Aches and pains. What do they mean and what are they telling us?


Most of us experience aches and pain throughout our body on a semi regular basis.

But what do they mean, and what are they telling us?

Generally they are signals warning us that there is some level of dysfunction.  The signals vary in feeling, area and intensity and should always be paid attention to.  By paying attention to the signals they are sending we are able to work towards finding the underlying cause and by addressing this, to help you find relief and avoid a recurrence.

There are 3 main types of pain that osteopathy can assist with …


Musculoskeletal Pain

Our musculoskeletal system is made up of muscles, tendons, bones, cartilage and ligaments. All of these structures will send signals to the brain if they are under stress. Such stress includes injury, repetitive movements or random movements that the body is not prepared for. Pain sensations can be aching or sharp, and can be local or over a broader area. The main distinction from other body pains is these structures are usually aggravated with certain movements or activity, or even inactivity such as sitting at the desk, or sleeping.


Nerve Pain

Nerve pain is one of the most misunderstood pains. Our nervous system is made up of the Central Nervous System (CNS) which is our brain and spinal cord running down to our lower back, and the Peripheral nervous system (PNS) which starts as the nerves exit the spinal cord and pass out through the vertebra of the spine. These are called the nerve roots. The PNS is commonly seen in practice. Pain due to irritation of a nerve will result in pins and needles, numbness, and shooting, electrical and burning pain. Nerve pain usually travels down the nerves path, such as down the arm, across the rib or down the leg. Sciatica is a common symptom and often confused with other pains. Sciatica is a shooting electrical pain that travels down the back of the thigh to the foot, caused by compression of the sciatic nerve as it exits the lower back vertebra. Nerve irritation can be due to compression by a vertebral disc bulge, inflammation, tight muscles or narrowing of the space between the vertebra where the nerve root exits.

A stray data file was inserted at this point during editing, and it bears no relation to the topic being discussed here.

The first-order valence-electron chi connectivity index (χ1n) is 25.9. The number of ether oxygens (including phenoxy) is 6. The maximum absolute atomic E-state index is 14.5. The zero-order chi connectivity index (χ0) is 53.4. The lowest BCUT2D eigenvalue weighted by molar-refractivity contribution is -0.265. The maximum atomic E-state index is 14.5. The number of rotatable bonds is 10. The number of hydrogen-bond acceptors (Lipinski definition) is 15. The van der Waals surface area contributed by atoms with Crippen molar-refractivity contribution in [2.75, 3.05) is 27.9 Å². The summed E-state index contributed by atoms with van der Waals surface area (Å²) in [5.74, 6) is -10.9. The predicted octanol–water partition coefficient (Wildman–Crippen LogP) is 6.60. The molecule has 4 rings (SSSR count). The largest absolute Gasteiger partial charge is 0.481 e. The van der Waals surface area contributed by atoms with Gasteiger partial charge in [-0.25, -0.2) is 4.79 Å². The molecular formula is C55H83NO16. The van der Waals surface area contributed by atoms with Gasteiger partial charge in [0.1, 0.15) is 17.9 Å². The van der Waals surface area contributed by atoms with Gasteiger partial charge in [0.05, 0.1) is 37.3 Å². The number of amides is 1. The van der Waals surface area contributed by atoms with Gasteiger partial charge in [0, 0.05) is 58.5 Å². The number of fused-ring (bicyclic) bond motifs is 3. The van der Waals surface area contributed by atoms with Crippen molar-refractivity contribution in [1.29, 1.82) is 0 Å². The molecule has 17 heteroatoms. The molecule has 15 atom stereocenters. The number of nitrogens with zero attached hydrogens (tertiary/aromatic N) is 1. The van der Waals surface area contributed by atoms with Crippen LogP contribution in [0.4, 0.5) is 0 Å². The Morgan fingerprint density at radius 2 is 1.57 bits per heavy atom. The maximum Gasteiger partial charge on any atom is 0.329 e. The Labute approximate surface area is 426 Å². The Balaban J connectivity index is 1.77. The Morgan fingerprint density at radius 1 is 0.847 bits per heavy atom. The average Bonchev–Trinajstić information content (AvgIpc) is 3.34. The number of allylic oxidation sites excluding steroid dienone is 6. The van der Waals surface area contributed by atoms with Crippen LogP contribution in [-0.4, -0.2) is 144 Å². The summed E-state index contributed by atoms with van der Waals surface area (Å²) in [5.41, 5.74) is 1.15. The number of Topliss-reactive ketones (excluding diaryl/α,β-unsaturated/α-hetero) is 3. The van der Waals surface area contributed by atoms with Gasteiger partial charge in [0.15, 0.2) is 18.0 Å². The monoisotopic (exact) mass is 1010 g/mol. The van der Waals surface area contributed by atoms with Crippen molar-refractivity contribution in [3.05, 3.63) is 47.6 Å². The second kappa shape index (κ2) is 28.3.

Inflammatory Pain

Inflammation is the body’s response to tissue damage. Its purpose is to start the heeling process of the injured area. Our blood contains the molecules needed to repair the injured tissue. Upon injury, these molecules gather at the damaged tissues creating a collection of blood, which is swelling. The inflammatory process can make the area tender, hot and local over the injured area. It is important to rest the inflamed site, but some movement can help and may provide some relief depending on the severity. Inflammation is important, but too much can be detrimental. It is wise to seek advice after an injury to assess the damage and manage the inflammation.


Aches and pains should never be ignored and it is always worth seeking advice from a practitioner. As Osteopathy takes a holistic approach we will take a full health history, and then perform a postural and biomechanical evaluation to source the underlying cause of your pain. From here we will use appropriate techniques in consultation with you, to relieve tension and pain, and provide you with strategies to strengthen your body and reduce the chance of recurrence.


Dr Emma Kopcikas, is an Osteopath at Vibe Natural Health Grange in North Brisbane. She practices Monday to Saturday and you can read more about Emma here.

To book please call our friendly reception team on 07 3366 7970 or online anytime






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